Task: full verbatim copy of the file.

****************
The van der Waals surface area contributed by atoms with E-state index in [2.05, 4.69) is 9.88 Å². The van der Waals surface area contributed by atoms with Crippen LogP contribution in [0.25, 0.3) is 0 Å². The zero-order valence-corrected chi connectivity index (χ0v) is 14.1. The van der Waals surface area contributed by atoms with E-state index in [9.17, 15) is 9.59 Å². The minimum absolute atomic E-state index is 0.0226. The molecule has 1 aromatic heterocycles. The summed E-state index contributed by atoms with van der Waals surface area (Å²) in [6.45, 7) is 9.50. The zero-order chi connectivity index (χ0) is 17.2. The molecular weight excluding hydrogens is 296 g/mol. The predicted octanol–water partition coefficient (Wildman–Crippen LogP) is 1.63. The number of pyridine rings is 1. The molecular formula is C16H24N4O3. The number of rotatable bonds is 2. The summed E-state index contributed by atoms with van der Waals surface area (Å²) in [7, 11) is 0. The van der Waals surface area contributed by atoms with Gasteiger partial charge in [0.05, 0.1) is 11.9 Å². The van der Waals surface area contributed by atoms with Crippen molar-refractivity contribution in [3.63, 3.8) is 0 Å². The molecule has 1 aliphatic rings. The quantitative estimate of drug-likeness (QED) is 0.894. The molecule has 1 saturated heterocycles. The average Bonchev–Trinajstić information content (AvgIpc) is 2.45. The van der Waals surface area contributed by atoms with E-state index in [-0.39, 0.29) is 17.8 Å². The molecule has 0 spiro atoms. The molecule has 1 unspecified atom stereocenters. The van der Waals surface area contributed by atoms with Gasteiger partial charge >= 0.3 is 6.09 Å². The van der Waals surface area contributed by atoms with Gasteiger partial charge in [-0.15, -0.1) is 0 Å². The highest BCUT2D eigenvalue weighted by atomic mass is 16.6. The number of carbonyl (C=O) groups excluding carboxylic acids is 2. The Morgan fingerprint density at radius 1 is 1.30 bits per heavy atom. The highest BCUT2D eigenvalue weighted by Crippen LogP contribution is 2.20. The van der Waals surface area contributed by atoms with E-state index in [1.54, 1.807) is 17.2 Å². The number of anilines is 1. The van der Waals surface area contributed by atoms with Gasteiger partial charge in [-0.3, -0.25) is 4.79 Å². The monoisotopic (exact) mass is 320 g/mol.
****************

The van der Waals surface area contributed by atoms with E-state index in [2.05, 4.69) is 9.88 Å². The van der Waals surface area contributed by atoms with Crippen LogP contribution in [0.25, 0.3) is 0 Å². The zero-order valence-corrected chi connectivity index (χ0v) is 14.1. The van der Waals surface area contributed by atoms with E-state index in [9.17, 15) is 9.59 Å². The minimum absolute atomic E-state index is 0.0226. The molecule has 1 aromatic heterocycles. The summed E-state index contributed by atoms with van der Waals surface area (Å²) in [6.45, 7) is 9.50. The zero-order chi connectivity index (χ0) is 17.2. The molecular weight excluding hydrogens is 296 g/mol. The predicted octanol–water partition coefficient (Wildman–Crippen LogP) is 1.63. The number of pyridine rings is 1. The molecular formula is C16H24N4O3. The number of rotatable bonds is 2. The summed E-state index contributed by atoms with van der Waals surface area (Å²) in [7, 11) is 0. The van der Waals surface area contributed by atoms with Gasteiger partial charge in [0.05, 0.1) is 11.9 Å². The van der Waals surface area contributed by atoms with Crippen molar-refractivity contribution in [3.63, 3.8) is 0 Å². The molecule has 1 aliphatic rings. The quantitative estimate of drug-likeness (QED) is 0.894. The molecule has 1 saturated heterocycles. The average Bonchev–Trinajstić information content (AvgIpc) is 2.45. The van der Waals surface area contributed by atoms with E-state index in [-0.39, 0.29) is 17.8 Å². The molecule has 0 spiro atoms. The molecule has 1 unspecified atom stereocenters. The van der Waals surface area contributed by atoms with Gasteiger partial charge >= 0.3 is 6.09 Å². The van der Waals surface area contributed by atoms with Gasteiger partial charge in [-0.15, -0.1) is 0 Å². The highest BCUT2D eigenvalue weighted by atomic mass is 16.6. The number of carbonyl (C=O) groups excluding carboxylic acids is 2. The Morgan fingerprint density at radius 1 is 1.30 bits per heavy atom. The highest BCUT2D eigenvalue weighted by Crippen LogP contribution is 2.20. The van der Waals surface area contributed by atoms with E-state index in [1.54, 1.807) is 17.2 Å². The number of anilines is 1. The van der Waals surface area contributed by atoms with Gasteiger partial charge in [-0.3, -0.25) is 4.79 Å². The monoisotopic (exact) mass is 320 g/mol.